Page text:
Skip to main content
Press Release

Barstow Man Charged with Killing a California Condor

For Immediate Release
U.S. Attorney's Office, Eastern District of California

BAKERSFIELD, Calif. — A two-count criminal complaint was filed against Matthew Paul Gumz, 39, of Barstow, charging him with taking a California condor in violation of both the Endangered Species Act and the Migratory Bird Treaty Act, U.S. Attorney Phillip A. Talbert announced. Gumz made his initial appearance Monday before U.S. Magistrate Judge Jennifer L. Thurston and pleaded not guilty to both charges.

According to court documents, the California Department of Fish and Wildlife received an anonymous tip about the death of a male juvenile California condor. A U.S. Fish and Wildlife Service biologist located the dead condor, designated as Condor 780, on federal land in Kern County. Condor 780 had a large distinctive green tag on its left wing with “80” printed on it in large white numbers. On September 30, 2016, Gumz was deer hunting in the Bean Canyon area, which is managed by the Bureau of Land Management. Gumz field dressed a deer and hung it in a tree, and left. When he returned to the area, Gumz saw condors and other birds near his deer and allegedly shot and killed Condor 780 with a rifle.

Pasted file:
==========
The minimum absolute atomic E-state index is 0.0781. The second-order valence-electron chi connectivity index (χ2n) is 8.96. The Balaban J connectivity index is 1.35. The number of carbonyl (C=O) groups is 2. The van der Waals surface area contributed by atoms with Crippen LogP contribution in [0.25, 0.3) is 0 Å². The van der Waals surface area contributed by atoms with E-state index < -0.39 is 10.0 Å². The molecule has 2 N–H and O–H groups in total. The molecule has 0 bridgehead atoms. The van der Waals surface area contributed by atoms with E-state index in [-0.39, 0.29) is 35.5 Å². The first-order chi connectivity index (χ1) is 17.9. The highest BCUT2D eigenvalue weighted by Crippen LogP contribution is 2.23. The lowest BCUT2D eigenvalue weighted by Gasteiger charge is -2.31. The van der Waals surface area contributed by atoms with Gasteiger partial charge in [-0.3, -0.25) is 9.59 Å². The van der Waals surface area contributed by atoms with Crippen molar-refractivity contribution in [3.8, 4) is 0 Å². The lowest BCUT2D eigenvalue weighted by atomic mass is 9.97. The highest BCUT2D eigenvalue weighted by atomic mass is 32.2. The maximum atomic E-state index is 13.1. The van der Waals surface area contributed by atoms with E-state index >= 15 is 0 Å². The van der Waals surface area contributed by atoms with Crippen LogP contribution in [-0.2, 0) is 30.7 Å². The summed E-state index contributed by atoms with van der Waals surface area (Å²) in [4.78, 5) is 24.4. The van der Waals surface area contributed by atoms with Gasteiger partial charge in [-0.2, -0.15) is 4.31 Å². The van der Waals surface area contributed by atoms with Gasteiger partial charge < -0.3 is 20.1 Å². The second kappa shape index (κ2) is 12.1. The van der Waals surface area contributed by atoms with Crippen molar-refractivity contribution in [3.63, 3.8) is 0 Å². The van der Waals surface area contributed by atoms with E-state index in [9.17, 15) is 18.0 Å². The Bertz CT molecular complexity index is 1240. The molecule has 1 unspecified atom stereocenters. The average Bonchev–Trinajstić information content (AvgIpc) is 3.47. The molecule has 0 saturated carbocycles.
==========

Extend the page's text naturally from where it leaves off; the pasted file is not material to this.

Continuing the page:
The California condor is protected by the Endangered Species Act and the Migratory Bird Treaty Act. Condor 780 came from an egg laid at the World Center Birds of Prey in Boise, Idaho and was fostered in the wild by condors in a monitored nest in Southern California. The nest was managed by the Hopper Mountain National Wildlife Refuge as part of the California Condor Recovery Program.

This case is the product of an investigation by the U.S. Fish and Wildlife Service, the Bureau of Land Management, and the California Department of Fish and Wildlife. Assistant U.S. Attorney Laurel J. Montoya is prosecuting the case.

If convicted, Gumz faces a maximum statutory penalty of up to one year in prison and a $100,000 fine for the Endangered Species Act violation and up to six months in prison and a $15,000 fine for the Migratory Bird Treaty Act violation. Additionally, the court can order restitution and order the forfeiture of the firearm used in the offense. Any sentence, however, would be determined at the discretion of the court after consideration of any applicable statutory factors and the Federal Sentencing Guidelines, which take into account a number of variables. The charges are only allegations; the defendant is presumed innocent until and unless proven guilty beyond a reasonable doubt.

Updated August 1, 2017